A few weeks ago I went to my mother’s Nia class with her. I like trying new things. Especially ones that ask me to move my body. I was inspired, too, by Tracy’s report on her new SUP on this blog. I didn’t have any good idea about what Nia was. I had gleaned that it was something dance-y, with maybe a dash of martial arts. Yes. And more. I’ll get to that. I also assumed that it wouldn’t be too challenging physically. After all, my mother, who is vigorous but in her 70s, does the class. I imagined it peopled with other women her age. I imagined it would be a dawdle. Nope.
I go to a lot of new-to-me movement studios. One of the first things I do when I’m traveling somewhere is research my workout options (besides running) for while I’m there. Going to a studio in a new city is a fun way to check out the vibe of the whole town. On occasion I’ll look back through the studios that pop up on my Mindbody app, reminding me of some of the places I’ve been—yoga in Asheville, Toronto and Boulder; spinning in Phoenix, Calgary and Portland; aerial in Reno and Paris, plus rowing and SLT in New York. Susan Meehan’s Nia class in London, Ontario is one of the friendliest, warmest new places I’ve ever been.
I was still nervous. I don’t go to dance classes terribly often. I’m a bit awkward, and I’ve never been good at following choreography. I get self-conscious about my lack of grace. In this case, I added the extra fear of being a disappointing daughter, all elbows and knees. To be clear, that’s a self-generated thought, not anything my mother says!
First thing I noticed—the age range in the class seemed to go from mid-thirties through well into the seventies. I revised my expectations around anticipated exertion. The class started quickly, which I like because it keeps me focused. I was a couple of beats behind for most of the class, but the sequences repeated enough times that I started to catch the groove. Nia is indeed dance-related, plus martial arts, plus women’s empowerment, plus root-chakra-flirt, plus wild and free, plus a red face and a fast heartbeat. And a whole lot of sassy booty.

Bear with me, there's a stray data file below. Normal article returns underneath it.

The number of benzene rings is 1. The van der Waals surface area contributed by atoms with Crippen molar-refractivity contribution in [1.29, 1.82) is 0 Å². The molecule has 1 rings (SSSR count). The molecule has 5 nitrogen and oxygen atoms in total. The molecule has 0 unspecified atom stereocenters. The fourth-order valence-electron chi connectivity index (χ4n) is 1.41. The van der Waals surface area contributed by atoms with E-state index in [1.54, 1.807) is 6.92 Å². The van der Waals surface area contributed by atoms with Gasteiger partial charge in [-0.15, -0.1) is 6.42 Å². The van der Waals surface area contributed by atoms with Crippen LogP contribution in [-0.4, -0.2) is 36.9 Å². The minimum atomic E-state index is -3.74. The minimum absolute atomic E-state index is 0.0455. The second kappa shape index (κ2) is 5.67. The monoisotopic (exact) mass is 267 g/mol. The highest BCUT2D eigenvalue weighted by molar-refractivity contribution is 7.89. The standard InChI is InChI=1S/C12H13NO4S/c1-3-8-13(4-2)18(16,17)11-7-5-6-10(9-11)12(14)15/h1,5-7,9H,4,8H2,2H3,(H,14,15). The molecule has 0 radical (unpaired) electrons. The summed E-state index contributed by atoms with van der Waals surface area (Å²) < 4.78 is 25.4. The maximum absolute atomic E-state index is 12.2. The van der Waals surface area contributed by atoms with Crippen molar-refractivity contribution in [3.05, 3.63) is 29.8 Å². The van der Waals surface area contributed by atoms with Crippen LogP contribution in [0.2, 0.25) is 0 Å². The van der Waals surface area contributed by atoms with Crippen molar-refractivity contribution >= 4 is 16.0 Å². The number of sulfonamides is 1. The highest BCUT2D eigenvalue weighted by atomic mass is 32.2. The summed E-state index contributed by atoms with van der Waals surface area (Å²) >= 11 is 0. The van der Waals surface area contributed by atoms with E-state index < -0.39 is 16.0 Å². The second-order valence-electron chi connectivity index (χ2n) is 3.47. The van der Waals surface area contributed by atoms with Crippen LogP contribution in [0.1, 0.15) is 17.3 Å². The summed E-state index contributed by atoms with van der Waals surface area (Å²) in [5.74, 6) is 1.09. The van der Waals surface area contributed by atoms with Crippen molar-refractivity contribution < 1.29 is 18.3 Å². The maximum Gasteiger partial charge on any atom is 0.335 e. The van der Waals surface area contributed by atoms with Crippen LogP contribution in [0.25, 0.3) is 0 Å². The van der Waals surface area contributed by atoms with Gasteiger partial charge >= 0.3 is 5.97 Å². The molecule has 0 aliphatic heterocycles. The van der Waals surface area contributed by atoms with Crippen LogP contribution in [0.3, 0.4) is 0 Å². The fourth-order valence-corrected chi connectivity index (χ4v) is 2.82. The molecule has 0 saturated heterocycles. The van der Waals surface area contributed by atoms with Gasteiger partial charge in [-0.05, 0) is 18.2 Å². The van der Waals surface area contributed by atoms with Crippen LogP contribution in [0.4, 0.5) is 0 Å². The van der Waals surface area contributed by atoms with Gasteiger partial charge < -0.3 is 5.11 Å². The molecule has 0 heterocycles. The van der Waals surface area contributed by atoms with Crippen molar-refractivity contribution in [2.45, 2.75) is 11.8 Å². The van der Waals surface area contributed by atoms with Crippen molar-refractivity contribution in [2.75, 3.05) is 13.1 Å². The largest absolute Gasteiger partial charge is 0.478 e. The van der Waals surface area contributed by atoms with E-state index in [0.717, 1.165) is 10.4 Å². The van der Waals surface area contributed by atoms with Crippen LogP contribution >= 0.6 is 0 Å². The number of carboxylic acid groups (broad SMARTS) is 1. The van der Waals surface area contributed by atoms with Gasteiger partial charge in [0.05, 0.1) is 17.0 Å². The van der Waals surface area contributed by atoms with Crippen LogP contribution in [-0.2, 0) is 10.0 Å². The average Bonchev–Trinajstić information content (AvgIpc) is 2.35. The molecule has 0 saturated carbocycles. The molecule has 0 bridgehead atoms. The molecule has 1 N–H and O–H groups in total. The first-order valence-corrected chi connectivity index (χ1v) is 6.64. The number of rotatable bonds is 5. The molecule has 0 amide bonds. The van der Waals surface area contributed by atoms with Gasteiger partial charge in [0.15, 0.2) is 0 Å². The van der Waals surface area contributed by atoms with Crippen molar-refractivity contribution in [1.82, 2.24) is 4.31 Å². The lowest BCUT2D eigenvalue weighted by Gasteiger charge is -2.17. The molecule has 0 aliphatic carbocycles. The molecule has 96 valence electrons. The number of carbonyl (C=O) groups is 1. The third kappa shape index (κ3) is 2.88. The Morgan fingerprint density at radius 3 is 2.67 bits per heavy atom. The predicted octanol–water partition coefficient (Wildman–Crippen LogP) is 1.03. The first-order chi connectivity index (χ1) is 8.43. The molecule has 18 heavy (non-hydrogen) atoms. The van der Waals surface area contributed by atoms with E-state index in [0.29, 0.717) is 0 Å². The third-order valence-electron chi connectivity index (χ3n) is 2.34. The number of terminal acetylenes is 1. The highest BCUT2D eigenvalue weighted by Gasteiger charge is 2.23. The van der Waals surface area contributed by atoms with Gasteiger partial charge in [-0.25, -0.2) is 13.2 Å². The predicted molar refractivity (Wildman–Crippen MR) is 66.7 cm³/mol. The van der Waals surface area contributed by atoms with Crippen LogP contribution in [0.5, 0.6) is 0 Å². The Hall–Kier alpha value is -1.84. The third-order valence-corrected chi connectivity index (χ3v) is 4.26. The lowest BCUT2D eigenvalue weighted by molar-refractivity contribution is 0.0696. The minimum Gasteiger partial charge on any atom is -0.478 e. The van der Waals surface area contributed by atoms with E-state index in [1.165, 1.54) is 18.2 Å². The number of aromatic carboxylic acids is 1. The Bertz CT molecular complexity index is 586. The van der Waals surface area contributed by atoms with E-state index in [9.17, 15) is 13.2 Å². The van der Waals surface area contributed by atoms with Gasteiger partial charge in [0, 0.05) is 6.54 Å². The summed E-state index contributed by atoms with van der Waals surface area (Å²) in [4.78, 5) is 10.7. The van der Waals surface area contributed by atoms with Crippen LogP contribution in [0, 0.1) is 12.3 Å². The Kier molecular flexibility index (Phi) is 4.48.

That’s another thing I’m not good at: inhabiting the traditional sexy-hips-and-shoulder moves. They feel false in my body, like something put on to please other people, not myself. I feel sexy when I’m just home from a strong run, or striding across town in my favourite green velvet boots. Have I mentioned the Nia outfits? Love them. Pants that widen outrageously below the knee, possible ribbon adornment, sleeveless off the shoulder on one side and sheer on the other. That’s just what I witnessed at the class I went to. This is a workout with fashion flair potential.
The class also included a portion of free dance, or really free-to-move-however. I relish any opportunity to let my body climb inside some music and see what happens; so energizing. By the end of the class, despite my various bits of fear, I was sweaty and limber, and my heart felt big and full.
Will I go to Nia now that I’m home in New York? I’m not sure. I’d have to give up one of the other workouts I love so much. But just knowing that I have it as an option in my back pocket is great; for a day I might need a bit of vavavoom. And I have a workout for with my mum.
How about you—any Nia practitioners? Or other saucy workouts you suggest?
5 thoughts on “Nia With My Mum”
Love this. My mum went to Nia in London too. Maybe the same class? I didn’t ever go with but it sounds like I might have enjoyed it.
I’ve been to one Nia class, but saw no groovy pants like those. I love interesting dance classes (took tap and ballet and modern ages ago), and the workout plus dancing plus free-form movement sounds like fun. Soon as the ankle is sturdy enough, I’m there! Thanks for the post!
Belly dancing! It’s a workout, and good for your abs.
Thank you for providing so much useful information, it is awesome.
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